BTS may be allowed to perform overseas during military service

By Jang Han-byeol & Kim Tae-gyu, UPI News Korea
BTS may be allowed to perform overseas during military service
Fans pose for photos before the BTS concert at Seoul National Stadium on March 10. It was the K-pop group's first show for a local audience since 2019. File Photo by Thomas Maresca/UPI | License Photo

SEOUL, Aug. 2 (UPI) -- South Korean boy band BTS may be able to perform publicly even while some of its members are serving in the military, according to the country's top military officers.

The comments were made Monday by Defense Minister Lee Jong-sup and Military Manpower Administration Commissioner Lee Ki-sik during a parliamentary session.


"There could be ways to allow them to practice and perform at concerts internationally, even after they join the military," Lee Jong-sup told lawmakers. "That might even help to increase their popularity because people care about artists serving their military duty."

Lee Ki-sik said the conscription of members of BTS -- a global K-pop sensation -- is being reviewed within the framework of alternative services.

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All able-bodied South Korean men between ages 18 and 28 have to serve in the military for at least 18 months with exceptions that allow the postponement of duty to the age of 30.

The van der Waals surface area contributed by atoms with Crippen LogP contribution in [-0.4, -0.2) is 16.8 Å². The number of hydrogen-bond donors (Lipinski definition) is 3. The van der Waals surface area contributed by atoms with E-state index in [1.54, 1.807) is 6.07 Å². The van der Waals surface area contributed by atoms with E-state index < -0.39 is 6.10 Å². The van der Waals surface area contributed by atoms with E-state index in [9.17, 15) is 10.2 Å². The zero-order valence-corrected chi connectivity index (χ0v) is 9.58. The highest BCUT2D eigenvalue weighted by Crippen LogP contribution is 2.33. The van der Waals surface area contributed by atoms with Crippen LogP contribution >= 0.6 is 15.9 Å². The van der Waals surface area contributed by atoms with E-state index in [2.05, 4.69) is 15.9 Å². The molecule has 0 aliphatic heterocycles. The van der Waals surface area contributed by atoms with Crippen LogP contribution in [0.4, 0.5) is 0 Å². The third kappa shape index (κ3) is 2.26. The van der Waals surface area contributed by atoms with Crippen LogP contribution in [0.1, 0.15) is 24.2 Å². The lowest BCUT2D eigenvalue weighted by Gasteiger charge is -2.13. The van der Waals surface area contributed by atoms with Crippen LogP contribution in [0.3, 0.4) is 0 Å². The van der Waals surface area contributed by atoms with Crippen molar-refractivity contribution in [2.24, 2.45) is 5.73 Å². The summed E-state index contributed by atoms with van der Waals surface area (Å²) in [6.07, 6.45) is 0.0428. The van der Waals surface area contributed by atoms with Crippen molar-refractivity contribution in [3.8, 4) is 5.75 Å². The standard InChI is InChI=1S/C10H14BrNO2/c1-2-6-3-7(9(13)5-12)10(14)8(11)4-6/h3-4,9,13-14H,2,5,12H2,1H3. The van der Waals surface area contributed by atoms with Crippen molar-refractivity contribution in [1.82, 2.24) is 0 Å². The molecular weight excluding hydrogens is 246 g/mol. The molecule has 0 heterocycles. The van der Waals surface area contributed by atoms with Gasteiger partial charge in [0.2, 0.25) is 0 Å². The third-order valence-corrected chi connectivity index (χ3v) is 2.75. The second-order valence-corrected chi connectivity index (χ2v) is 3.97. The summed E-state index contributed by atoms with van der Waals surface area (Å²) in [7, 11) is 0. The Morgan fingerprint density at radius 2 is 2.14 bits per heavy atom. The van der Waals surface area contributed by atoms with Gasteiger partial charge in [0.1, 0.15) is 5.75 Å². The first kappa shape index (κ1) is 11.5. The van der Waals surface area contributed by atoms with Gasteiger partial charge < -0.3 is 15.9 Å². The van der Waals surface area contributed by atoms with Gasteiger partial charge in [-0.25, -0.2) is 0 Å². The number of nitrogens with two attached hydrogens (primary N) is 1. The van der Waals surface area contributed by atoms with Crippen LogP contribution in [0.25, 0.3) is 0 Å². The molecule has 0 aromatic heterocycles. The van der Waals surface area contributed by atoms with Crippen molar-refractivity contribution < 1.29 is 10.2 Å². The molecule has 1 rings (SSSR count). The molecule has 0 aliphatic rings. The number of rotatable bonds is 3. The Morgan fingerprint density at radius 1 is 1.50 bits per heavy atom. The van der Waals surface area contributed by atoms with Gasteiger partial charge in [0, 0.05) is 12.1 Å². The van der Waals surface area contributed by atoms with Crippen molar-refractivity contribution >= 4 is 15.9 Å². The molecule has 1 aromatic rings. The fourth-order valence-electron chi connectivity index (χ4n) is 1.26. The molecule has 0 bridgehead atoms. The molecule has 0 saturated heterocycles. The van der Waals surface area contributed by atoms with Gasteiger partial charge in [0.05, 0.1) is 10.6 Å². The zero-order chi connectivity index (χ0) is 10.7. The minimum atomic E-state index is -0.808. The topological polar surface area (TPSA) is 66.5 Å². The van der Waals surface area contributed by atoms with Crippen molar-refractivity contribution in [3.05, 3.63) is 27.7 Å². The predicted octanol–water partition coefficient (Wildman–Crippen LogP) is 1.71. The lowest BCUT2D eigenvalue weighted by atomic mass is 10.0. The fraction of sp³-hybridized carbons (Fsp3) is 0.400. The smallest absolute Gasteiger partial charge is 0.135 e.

The oldest BTS member, Jin, will turn 30 late this year, and other members are also approaching the age limit.

BTS announced in June the band's decision to suspend performing as a group to seek solo careers. Member Jung Ho-seok, better known as J-Hope, played a main stage at the Lollapalooza music festival in Chicago on Sunday.


There have been debates locally on whether the South Korean government should let BTS members avoid active military duty, as it does athletes and classical musicians who win international awards.

According to a 2019 report, BTS adds $3.5 billion a year to the South Korean economy with its concert, album and music streaming sales. The group is also credited with increasing merchandise exports and linked to a spike in tourist visits.

In April, pollster Realmeter disclosed a survey in which 65.5% of the respondents in Korea agreed BTS should do alternative military service rather than active military duty.

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Related bills are pending in the unicameral parliament, but lawmakers have failed to reach an agreement.

"There is the fear that adding pop artists to the military service exemption could undermine the whole framework. Hence, we are considering various options," Lee said.

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